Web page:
November is National Diabetes Month, so it's a good time to learn more about how to live with diabetes and support those who are researching how to keep us healthy. In the month of Thanksgiving, we'd like to thank those who on a daily basis work to find a cure. We wish them speed and good luck.
Patient Perceptions of Heart Attack Risk
We start with an article titled, "Perceptions of heart attack risk among individuals with diabetes" by Hermione C. Price, et al.
Medical professionals know that the risk of cardiovascular disease is much higher for people with diabetes than in those without the disease. These researchers from investigated patient perceptions of heart attack risk in people with diabetes in order to better understand their concept of risk factors.
They conducted three focus-groups using an open-ended question map and analyzed responses. Concern about having a heart attack varied widely. A commonly held view was that a 10-year risk of heart attack of 10% or more was significant, and that if they knew they fell into this group they would make the appropriate lifestyle changes. The researchers hope that physicians may use this information when discussing cardiovascular risk with diabetics and in providing risk reduction strategies.
Smoking and Diabetes
"Smoking and diabetes—the double health hazard," by Robert H. Fagard and Peter M. Nisson, reports that in patients with diabetes (as in non-diabetics), smoking is a significant factor for cardiovascular disease and mortality.
Estimates of Future Diabetes Prevalence
"Global estimates of the prevalence of diabetes for 2010 and 2030" by J.E. Shaw, et al estimates the number of people worldwide who will have diabetes in these two years.
Studies from 91 countries were used to calculate age- and sex-specific diabetes prevalences, which will help determine national diabetes estimates for all 216 countries for the years 2010 and 2030.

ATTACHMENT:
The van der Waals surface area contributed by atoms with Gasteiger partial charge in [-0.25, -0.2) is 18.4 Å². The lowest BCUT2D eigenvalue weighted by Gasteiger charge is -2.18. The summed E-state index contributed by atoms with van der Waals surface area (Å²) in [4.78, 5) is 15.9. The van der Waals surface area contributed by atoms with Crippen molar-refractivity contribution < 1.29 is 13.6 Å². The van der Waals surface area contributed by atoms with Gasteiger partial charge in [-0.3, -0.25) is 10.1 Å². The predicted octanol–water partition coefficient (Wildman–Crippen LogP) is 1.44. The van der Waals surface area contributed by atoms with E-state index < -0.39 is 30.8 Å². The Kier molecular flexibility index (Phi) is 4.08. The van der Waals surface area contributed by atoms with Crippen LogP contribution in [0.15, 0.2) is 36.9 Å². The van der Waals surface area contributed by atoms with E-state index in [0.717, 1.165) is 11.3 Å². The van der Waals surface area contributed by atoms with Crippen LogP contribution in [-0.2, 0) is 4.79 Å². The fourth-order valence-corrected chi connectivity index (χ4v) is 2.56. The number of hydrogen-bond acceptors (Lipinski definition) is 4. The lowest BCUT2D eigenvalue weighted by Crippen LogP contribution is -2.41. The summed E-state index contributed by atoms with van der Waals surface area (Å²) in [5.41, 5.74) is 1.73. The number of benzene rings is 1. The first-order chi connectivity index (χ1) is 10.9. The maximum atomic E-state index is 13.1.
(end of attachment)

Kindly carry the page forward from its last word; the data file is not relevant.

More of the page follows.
The world prevalence of diabetes among adults (aged 20-79 years) will be 6.4%, affecting 185 million adults in 2010 and will increase to 7.7% and 439 million adults in 2030.
Between 2010 and 2030, the estimates report a 69% increase in numbers of adults with diabetes in developing countries and a 20% increase in developed countries.
Hypoglycemia Costs and Risk
The final article is titled, "Direct costs associated with initiating NPH insulin verses Glargine in patients with type 2 diabetes: a retrospective study" by Lauren J. Lee, et al.
This study looked at total costs and risk of hypoglycemia in type 2 diabetic patients who started on NPH or Glargine in a real-world setting.
The study used claims data from a privately insured U.S. population with type 2 diabetes that were given either of the two insulins after a six month period free of insulin use.
There were 1698 patients treated with Glargine and 400 NPH-treated patients. Total diabetes-related costs were calculated for a 6-month pre-and post index periods and compared between 400 matched patient pair.
In the post-index 6-month period, Glargine patients incurred higher costs than NPH patients ($785 verses $632), but there were no significant differences in diabtetes-related medical or total costs.
Among people with hypoglycemia-related claims, the average hypoglycemia-related costs were $85 NPH and $202 for Glargine patients.